attach β lactam ring of other molecule, in ampicillin molecule in concentrated solution it
generates polymeric species of ampicillin. By making hetacillin, a prodrug of ampicillin
formed by the reaction of acetone and ampicillin „ties up‟ the amine group and thus inhibits
Enhancement of bioavailablity
Various therapeutic agents such as water soluble vitamins, structural analogues of natural
purine and pyrimidine nucleoside, dopamine, antibiotics like ampicillin and carbenicillin,
phenytoin and cardiac glycoside such as gitoxin suffers with poor gastrointestinal absorption.
The prime cause of the poor absorption of these agents is their highly polar nature, poor
lipophilicity and/or metabolism during the absorption process.
On contrary gitoxin, a cardiac glycoside has very poor oral bioavailability due to limited
23. • Absorption of water soluble vitamin was enhanced by derivatization of thiolate ion to
form lipid soluble prodrugs .
• Dopamine was made useful by making its precursor L-Dopa. Though L- Dopa is highly
polar, it is actively transported through specific L–amino acid active transport
mechanism and regenerates dopamine by decarboxylation.
• Penta acetyl prodrug of gitoxin has four to five times more aqueous solubility.
• To increase aqueous solubility esterification with amino acids is done. Examples of such
prodrugs are valacyclovir and valgancyclovir, which are valine esters of the antiviral
drugs acyclovir and gancyclovir, respectively.
24. Prevention presystemic metabolism
Following oral administration, a drug must pass through two metabolizing organs i.e.,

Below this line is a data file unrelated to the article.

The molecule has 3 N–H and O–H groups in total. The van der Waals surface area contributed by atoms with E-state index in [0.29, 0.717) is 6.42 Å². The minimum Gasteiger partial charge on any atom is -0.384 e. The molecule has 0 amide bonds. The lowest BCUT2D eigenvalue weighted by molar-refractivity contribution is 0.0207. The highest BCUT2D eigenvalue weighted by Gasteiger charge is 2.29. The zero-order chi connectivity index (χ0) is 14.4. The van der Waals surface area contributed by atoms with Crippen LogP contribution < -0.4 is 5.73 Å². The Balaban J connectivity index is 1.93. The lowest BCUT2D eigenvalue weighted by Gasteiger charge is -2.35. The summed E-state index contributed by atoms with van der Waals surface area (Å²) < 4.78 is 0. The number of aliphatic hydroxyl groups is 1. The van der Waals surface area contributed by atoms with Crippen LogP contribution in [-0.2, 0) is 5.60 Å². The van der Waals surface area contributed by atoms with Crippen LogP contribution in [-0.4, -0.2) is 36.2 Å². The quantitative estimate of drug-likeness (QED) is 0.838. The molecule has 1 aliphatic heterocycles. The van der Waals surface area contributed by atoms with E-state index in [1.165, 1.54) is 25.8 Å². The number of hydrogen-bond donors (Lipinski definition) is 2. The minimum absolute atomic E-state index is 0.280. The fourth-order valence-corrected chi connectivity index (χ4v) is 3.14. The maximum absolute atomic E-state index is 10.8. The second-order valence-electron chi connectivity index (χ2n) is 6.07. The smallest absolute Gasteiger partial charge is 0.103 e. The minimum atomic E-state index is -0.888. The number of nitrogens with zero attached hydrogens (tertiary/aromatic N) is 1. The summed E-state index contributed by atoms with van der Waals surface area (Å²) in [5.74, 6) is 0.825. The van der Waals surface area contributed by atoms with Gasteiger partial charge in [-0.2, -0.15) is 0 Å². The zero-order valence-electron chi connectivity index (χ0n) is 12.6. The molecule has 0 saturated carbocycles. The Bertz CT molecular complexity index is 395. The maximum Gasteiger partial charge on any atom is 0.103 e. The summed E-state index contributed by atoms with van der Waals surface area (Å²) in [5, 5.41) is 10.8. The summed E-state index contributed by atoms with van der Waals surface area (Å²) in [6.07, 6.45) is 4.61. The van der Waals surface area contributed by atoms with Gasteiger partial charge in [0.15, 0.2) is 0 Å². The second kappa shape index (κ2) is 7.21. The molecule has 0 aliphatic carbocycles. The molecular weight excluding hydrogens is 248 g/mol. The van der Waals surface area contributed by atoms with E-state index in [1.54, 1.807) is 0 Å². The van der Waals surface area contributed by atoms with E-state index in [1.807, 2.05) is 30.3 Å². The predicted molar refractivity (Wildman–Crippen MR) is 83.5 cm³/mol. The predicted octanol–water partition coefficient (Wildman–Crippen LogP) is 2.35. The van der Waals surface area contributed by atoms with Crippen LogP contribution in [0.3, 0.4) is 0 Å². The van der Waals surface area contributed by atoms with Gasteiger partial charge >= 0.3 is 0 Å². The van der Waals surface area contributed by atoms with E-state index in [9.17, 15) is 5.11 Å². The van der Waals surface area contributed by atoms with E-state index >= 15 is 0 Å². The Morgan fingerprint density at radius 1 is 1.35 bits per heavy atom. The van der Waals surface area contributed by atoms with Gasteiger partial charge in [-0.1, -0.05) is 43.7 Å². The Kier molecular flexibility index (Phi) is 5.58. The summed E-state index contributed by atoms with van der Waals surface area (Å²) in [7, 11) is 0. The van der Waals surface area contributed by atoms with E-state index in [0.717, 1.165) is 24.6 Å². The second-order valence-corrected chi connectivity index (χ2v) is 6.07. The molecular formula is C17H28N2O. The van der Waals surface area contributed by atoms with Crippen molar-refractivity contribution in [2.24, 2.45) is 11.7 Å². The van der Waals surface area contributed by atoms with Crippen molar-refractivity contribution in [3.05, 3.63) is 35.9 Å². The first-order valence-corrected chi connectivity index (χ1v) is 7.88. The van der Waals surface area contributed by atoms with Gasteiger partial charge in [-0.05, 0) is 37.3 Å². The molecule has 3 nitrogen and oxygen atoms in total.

liver and gastrointestinal mucosa, before reaching the general circulation.
Phenolic moiety, oxidative N– and O– dealkylation, ester cleavage and peptide
degradation are responsible for the pre-systemic metabolism of various drugs.
Two types of drugs fall into this category.
The first are drugs rapidly degraded by the acid condition of the stomach.
Drugs of second category degrade due to enzymes present in the gastrointestinal
mucosa and liver.
25. The first pass metabolism of a drug can be prevented if the functional group
susceptible to metabolism is protected temporarily by derivatization.
• Alternatively manipulation of the drug to alter its physicochemical properties may
also alter the drug – enzyme complex formation.
• Naltrexone (treatment of opioid addiction) and is readily absorbed from GIT and
hence undergoes Pre-systemic metabolism. Ester prodrugs such as O-
nitrobenzoate and acetylsalicylate increased bioavailablity 45 and 28 fold
Propranolol Propranolol hemisuccinate
26. Prolongation of duration of action
• Drugs with short half life require frequent dosing with conventional dosage
forms to maintain adequate plasma concentration of the particular drug.
• In plasma level time profile and consequently patient compliance is often poor.
• Prolongation of duration of action of a drug can be accomplished by the prodrug .
Prodrug can be formed by two approaches-
To control the release of prodrug
Drug Ester Prodrug
Testosterone Testosterone propionate
Estradiol Estradiol propionate
Fluphenazine Fluphenazine deaconate
27. Reduction of toxicity
• An important objective of drug design is to develop a moiety with high activity and low
• NSAIDs local side effects like gastric distress with various, which can be overcome by
• Another example is the bioprecursor Sulindac, as it is a sulphoxide, it doesn’t cause any
gastric irritation and also better absorbed.
• The prodrug Ibuterol is diisobutyrate ester of Terbutaline (a selective β-agonist
useful) in glaucoma. This prodrug, is 100 times more potent, has longer duration of
action and is free from both local and systemic toxicity.
28. Site specific drug delivery
• After its absorption into the systemic circulation, the drug is distributed to the various
parts of the body including the target site as well as the non-target tissue.
• These problems can be overcome by targeting the drug specifically to its site of
action by prodrug design
• The prodrug is converted into its active form only in the target organ/tissue by utilizing
either specific enzymes or a pH value different from the normal pH for activation e.g. 5-
amino salicylic acid.